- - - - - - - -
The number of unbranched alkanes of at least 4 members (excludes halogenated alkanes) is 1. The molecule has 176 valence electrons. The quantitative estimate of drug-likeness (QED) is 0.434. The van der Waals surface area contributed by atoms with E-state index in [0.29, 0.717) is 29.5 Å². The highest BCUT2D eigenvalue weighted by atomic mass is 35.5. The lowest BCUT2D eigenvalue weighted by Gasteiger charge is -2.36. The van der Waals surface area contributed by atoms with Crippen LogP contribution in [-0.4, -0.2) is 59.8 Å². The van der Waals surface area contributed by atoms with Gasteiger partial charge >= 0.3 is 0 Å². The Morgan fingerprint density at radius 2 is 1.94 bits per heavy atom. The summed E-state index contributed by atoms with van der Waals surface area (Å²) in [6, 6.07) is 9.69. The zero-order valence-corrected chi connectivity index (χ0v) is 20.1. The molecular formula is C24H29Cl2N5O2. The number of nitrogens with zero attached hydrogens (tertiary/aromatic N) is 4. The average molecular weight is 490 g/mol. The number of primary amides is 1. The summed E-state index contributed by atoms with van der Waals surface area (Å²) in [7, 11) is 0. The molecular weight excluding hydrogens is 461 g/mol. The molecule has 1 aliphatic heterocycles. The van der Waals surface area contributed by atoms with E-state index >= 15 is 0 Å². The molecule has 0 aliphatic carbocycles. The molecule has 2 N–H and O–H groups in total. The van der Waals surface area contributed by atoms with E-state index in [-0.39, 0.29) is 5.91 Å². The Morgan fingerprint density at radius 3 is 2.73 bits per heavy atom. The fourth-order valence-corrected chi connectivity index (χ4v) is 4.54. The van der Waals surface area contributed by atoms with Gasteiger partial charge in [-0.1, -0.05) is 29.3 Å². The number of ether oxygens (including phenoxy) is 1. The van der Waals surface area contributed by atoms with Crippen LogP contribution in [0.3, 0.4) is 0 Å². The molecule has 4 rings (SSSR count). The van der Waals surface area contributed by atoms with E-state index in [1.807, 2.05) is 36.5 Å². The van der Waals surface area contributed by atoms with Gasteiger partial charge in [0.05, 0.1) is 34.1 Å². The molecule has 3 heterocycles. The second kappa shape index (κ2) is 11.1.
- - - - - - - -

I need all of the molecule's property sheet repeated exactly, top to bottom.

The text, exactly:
The number of unbranched alkanes of at least 4 members (excludes halogenated alkanes) is 1. The molecule has 176 valence electrons. The quantitative estimate of drug-likeness (QED) is 0.434. The van der Waals surface area contributed by atoms with E-state index in [0.29, 0.717) is 29.5 Å². The highest BCUT2D eigenvalue weighted by atomic mass is 35.5. The lowest BCUT2D eigenvalue weighted by Gasteiger charge is -2.36. The van der Waals surface area contributed by atoms with Crippen LogP contribution in [-0.4, -0.2) is 59.8 Å². The van der Waals surface area contributed by atoms with Gasteiger partial charge >= 0.3 is 0 Å². The Morgan fingerprint density at radius 2 is 1.94 bits per heavy atom. The summed E-state index contributed by atoms with van der Waals surface area (Å²) in [6, 6.07) is 9.69. The zero-order valence-corrected chi connectivity index (χ0v) is 20.1. The molecular formula is C24H29Cl2N5O2. The number of nitrogens with zero attached hydrogens (tertiary/aromatic N) is 4. The average molecular weight is 490 g/mol. The number of primary amides is 1. The summed E-state index contributed by atoms with van der Waals surface area (Å²) in [7, 11) is 0. The molecular weight excluding hydrogens is 461 g/mol. The molecule has 1 aliphatic heterocycles. The van der Waals surface area contributed by atoms with E-state index >= 15 is 0 Å². The molecule has 0 aliphatic carbocycles. The molecule has 2 N–H and O–H groups in total. The van der Waals surface area contributed by atoms with E-state index in [-0.39, 0.29) is 5.91 Å². The Morgan fingerprint density at radius 3 is 2.73 bits per heavy atom. The fourth-order valence-corrected chi connectivity index (χ4v) is 4.54. The van der Waals surface area contributed by atoms with Gasteiger partial charge in [-0.1, -0.05) is 29.3 Å². The number of ether oxygens (including phenoxy) is 1. The van der Waals surface area contributed by atoms with Crippen LogP contribution in [0.3, 0.4) is 0 Å². The molecule has 4 rings (SSSR count). The van der Waals surface area contributed by atoms with E-state index in [1.807, 2.05) is 36.5 Å². The van der Waals surface area contributed by atoms with Gasteiger partial charge in [0.05, 0.1) is 34.1 Å². The molecule has 3 heterocycles. The second kappa shape index (κ2) is 11.1.